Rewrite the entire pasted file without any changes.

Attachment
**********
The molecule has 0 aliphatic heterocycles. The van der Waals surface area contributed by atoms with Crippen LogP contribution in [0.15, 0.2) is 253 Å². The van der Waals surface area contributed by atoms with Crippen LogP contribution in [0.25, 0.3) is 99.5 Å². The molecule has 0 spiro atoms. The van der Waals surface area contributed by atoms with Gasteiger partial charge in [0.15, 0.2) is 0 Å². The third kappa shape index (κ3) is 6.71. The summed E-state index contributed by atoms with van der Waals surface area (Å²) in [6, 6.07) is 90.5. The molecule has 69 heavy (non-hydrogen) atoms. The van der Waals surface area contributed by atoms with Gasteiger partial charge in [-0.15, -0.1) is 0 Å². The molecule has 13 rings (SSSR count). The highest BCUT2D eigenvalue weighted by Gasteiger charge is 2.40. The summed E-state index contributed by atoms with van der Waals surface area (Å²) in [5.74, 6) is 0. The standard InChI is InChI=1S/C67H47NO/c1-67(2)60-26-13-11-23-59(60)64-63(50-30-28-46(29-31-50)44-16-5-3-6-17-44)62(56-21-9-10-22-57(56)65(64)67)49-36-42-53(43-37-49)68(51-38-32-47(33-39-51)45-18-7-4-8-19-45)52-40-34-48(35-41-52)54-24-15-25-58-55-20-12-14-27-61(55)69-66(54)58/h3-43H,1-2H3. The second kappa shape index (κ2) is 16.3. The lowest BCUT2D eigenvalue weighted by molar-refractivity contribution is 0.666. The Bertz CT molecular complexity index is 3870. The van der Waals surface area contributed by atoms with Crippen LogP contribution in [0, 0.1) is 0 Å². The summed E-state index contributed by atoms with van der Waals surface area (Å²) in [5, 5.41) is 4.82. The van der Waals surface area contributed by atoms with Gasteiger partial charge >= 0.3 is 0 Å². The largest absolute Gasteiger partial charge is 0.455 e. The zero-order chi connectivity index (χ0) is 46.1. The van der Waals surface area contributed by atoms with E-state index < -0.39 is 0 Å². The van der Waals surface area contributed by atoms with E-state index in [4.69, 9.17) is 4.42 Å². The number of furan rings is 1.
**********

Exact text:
The molecule has 0 aliphatic heterocycles. The van der Waals surface area contributed by atoms with Crippen LogP contribution in [0.15, 0.2) is 253 Å². The van der Waals surface area contributed by atoms with Crippen LogP contribution in [0.25, 0.3) is 99.5 Å². The molecule has 0 spiro atoms. The van der Waals surface area contributed by atoms with Gasteiger partial charge in [0.15, 0.2) is 0 Å². The third kappa shape index (κ3) is 6.71. The summed E-state index contributed by atoms with van der Waals surface area (Å²) in [6, 6.07) is 90.5. The molecule has 69 heavy (non-hydrogen) atoms. The van der Waals surface area contributed by atoms with Gasteiger partial charge in [-0.15, -0.1) is 0 Å². The molecule has 13 rings (SSSR count). The highest BCUT2D eigenvalue weighted by Gasteiger charge is 2.40. The summed E-state index contributed by atoms with van der Waals surface area (Å²) in [5.74, 6) is 0. The standard InChI is InChI=1S/C67H47NO/c1-67(2)60-26-13-11-23-59(60)64-63(50-30-28-46(29-31-50)44-16-5-3-6-17-44)62(56-21-9-10-22-57(56)65(64)67)49-36-42-53(43-37-49)68(51-38-32-47(33-39-51)45-18-7-4-8-19-45)52-40-34-48(35-41-52)54-24-15-25-58-55-20-12-14-27-61(55)69-66(54)58/h3-43H,1-2H3. The second kappa shape index (κ2) is 16.3. The lowest BCUT2D eigenvalue weighted by molar-refractivity contribution is 0.666. The Bertz CT molecular complexity index is 3870. The van der Waals surface area contributed by atoms with Crippen LogP contribution in [0, 0.1) is 0 Å². The summed E-state index contributed by atoms with van der Waals surface area (Å²) in [5, 5.41) is 4.82. The van der Waals surface area contributed by atoms with Gasteiger partial charge >= 0.3 is 0 Å². The largest absolute Gasteiger partial charge is 0.455 e. The zero-order chi connectivity index (χ0) is 46.1. The van der Waals surface area contributed by atoms with E-state index < -0.39 is 0 Å². The van der Waals surface area contributed by atoms with E-state index in [4.69, 9.17) is 4.42 Å². The number of furan rings is 1.